Asked during an al-Jazeera television interview last week whether the Palestinian recognition bid was a help or hindrance, Ban replied, “It is only natural that after such a long time, that Palestinian people have been frustrated and trying to reach some of their goals. But my only wish is that ... both parties could engage in further meaningful dialogue.”

In his memo, Akasaka outlines the implications should Abbas’ application succeed.

“If a Palestinian application for U.N. membership were successful, the new Member State would assume the obligations and rights of any other Member State in accordance with the U.N. Charter. It would participate in the normal workings of the Organization as a Member State, including having a vote at the General Assembly.”

Akasaka also explains what will happen if the Palestinian request for admission as a member-state fails in the U.N. Security Council.

“The [U.N.] General Assembly can of course directly debate and take decisions on other issues in accordance with its prerogatives (for example, calling on Member States to bilaterally recognize the State of Palestine, or enhancing the observer status that the Palestinians currently have in that body),” he writes.

Nowhere in the four-page document does Akasaka say whether Abbas’ bid complies with or goes against signed international agreements – or whether it will benefit or harm peace efforts.

He does say that the Palestinian entity is ready for statehood in key areas, but that Israeli actions are holding up progress in others.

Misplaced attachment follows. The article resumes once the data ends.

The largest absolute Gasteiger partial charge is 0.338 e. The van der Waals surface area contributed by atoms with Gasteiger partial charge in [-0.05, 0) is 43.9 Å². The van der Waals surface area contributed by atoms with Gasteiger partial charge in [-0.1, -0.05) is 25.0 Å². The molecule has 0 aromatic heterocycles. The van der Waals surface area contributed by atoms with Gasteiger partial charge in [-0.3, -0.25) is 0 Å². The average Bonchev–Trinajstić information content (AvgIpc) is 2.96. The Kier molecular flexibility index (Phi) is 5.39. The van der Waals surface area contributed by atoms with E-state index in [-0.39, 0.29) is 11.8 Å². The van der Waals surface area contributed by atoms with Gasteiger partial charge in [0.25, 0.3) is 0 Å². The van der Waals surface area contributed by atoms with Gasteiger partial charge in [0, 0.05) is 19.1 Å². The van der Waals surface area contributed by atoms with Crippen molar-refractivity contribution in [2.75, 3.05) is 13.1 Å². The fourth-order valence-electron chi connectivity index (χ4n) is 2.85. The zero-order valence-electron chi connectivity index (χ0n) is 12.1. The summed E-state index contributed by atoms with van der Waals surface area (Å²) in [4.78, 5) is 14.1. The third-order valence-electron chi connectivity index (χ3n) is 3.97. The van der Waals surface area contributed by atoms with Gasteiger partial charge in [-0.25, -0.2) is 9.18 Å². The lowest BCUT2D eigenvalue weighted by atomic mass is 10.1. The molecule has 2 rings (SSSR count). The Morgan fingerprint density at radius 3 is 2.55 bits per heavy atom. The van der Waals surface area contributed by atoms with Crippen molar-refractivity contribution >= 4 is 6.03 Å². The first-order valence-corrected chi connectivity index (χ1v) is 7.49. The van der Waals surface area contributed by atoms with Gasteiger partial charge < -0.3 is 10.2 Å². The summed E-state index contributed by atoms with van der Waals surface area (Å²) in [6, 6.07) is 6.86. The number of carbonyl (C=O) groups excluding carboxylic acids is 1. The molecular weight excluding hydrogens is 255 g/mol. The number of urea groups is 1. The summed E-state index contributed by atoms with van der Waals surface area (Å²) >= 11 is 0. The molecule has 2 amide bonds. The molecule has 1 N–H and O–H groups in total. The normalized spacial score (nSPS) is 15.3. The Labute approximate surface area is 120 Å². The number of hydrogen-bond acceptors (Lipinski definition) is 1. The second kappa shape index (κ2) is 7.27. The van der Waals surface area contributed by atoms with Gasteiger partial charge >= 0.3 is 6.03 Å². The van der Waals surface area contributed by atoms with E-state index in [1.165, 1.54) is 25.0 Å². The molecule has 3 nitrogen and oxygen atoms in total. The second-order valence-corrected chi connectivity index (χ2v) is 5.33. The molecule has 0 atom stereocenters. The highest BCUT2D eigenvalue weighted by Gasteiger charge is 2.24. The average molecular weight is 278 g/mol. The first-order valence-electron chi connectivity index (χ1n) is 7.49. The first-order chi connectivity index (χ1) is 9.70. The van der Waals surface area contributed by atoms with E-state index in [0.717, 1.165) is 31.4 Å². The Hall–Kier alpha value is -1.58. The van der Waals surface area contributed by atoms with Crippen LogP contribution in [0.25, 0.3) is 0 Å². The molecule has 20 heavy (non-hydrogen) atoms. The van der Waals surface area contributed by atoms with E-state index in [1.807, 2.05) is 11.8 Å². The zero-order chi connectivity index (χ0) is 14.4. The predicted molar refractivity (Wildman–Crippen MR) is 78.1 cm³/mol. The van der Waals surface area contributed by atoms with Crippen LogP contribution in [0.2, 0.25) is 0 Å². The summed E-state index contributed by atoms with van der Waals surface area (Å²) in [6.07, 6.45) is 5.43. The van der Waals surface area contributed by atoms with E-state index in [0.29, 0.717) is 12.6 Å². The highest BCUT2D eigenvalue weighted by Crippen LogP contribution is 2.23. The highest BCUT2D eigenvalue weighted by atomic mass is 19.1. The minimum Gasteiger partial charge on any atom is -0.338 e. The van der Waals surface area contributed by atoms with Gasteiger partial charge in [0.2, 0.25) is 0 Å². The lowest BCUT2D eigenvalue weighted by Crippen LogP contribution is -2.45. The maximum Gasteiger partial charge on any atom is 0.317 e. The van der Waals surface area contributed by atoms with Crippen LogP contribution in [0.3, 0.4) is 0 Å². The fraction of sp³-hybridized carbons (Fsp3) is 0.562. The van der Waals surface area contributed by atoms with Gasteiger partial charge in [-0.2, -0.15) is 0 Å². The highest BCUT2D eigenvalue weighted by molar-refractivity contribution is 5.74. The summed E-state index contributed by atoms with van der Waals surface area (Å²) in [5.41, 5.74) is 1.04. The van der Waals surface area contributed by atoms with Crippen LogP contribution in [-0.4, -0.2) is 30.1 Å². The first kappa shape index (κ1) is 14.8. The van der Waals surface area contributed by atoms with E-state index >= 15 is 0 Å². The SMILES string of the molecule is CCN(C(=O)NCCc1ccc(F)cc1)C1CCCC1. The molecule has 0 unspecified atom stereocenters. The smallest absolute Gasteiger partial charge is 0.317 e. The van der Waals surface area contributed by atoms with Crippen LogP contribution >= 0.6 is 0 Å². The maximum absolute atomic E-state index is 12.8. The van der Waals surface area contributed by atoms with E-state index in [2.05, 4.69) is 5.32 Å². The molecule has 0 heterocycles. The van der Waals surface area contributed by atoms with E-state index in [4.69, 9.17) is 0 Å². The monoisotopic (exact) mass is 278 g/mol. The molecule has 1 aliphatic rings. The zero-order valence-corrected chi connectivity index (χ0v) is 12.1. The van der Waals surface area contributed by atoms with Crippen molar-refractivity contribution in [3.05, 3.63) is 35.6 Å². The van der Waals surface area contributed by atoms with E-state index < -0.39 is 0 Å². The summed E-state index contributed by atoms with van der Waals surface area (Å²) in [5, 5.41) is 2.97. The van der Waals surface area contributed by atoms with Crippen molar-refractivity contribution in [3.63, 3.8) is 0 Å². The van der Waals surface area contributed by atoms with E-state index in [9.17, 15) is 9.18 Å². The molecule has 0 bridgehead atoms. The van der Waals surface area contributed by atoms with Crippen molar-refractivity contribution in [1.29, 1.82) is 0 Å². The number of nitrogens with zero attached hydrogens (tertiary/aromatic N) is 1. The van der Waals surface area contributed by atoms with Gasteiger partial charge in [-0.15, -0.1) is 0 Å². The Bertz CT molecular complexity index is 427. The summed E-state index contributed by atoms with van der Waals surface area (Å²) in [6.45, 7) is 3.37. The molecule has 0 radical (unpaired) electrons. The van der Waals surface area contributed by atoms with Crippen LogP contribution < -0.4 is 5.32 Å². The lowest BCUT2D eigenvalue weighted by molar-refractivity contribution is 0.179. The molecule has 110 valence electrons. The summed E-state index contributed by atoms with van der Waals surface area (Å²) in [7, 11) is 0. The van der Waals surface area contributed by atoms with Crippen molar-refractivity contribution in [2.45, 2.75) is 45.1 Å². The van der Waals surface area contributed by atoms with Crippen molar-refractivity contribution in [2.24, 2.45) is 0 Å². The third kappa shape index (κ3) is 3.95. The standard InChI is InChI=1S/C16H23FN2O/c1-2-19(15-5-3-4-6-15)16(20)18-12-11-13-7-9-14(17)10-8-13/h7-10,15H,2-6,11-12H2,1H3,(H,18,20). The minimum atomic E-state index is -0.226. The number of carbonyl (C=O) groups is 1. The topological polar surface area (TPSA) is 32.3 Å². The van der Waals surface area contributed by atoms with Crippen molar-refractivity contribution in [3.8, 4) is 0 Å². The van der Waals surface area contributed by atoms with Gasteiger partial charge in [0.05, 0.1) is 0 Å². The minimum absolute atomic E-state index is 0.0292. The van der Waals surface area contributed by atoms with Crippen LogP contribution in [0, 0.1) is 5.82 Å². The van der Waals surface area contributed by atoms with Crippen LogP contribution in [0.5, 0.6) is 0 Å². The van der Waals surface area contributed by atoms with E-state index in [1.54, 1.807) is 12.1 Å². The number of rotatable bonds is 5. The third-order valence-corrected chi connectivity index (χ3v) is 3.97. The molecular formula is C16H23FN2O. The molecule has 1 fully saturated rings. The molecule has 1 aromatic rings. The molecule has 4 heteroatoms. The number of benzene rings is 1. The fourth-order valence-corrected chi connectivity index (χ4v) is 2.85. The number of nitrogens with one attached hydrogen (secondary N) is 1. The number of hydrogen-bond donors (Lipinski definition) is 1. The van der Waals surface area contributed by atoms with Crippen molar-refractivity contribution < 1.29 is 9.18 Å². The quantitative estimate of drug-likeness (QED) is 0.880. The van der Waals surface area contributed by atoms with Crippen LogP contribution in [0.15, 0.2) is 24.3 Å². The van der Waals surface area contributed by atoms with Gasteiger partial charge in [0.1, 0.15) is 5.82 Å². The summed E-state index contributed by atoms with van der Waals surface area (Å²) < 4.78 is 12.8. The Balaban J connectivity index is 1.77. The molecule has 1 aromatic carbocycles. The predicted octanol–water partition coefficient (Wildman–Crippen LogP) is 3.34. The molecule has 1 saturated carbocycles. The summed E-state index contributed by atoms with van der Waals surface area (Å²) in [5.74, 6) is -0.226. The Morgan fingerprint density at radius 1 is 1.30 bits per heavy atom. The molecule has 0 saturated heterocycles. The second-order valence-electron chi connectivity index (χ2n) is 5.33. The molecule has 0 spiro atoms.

“The U.N. has already declared that in six areas where it is most engaged (governance, rule of law and human rights; infrastructure and water; livelihoods; education and culture; health; social protection) governmental functions are now sufficient for a functioning government of a state,” he writes.

“However, the political track has stalled and key constraints related to the successful functioning of the institutions of a potential State of Palestine continue. These arise primarily from the persistence of occupation and the unresolved issues in the Israeli-Palestinian conflict.”

On the economic situation in the self-rule areas, Akasaka notes 15 percent GDP growth in 2010, but says that “[m]ore Israeli steps to roll-back measures of occupation in the West Bank are needed, and more needs to be done to lift the closure of Gaza in line with resolution 1860.”

That Security Council resolution, passed in January 2009 with the U.S. abstaining, linked the “sustained reopening of the crossing points” between Israel and Hamas-controlled Gaza to intensified efforts to “prevent illicit trafficking in arms and ammunition.”

Asked about his memo’s references to dividing Jerusalem and its silence on the issue of whether the Palestinian recognition bid contravenes or complies with previous signed pledges, Akasaka told Tuesday that the document was “an information note for U.N. officials about United Nations positions vis-a-vis the occupied Palestinian territory and the Middle East Peace Process.”

“The note compiles well-established public positions of the United Nations on these questions,” he added.

Patrick Goodenough
Patrick Goodenough
Spencer Journalism Fellow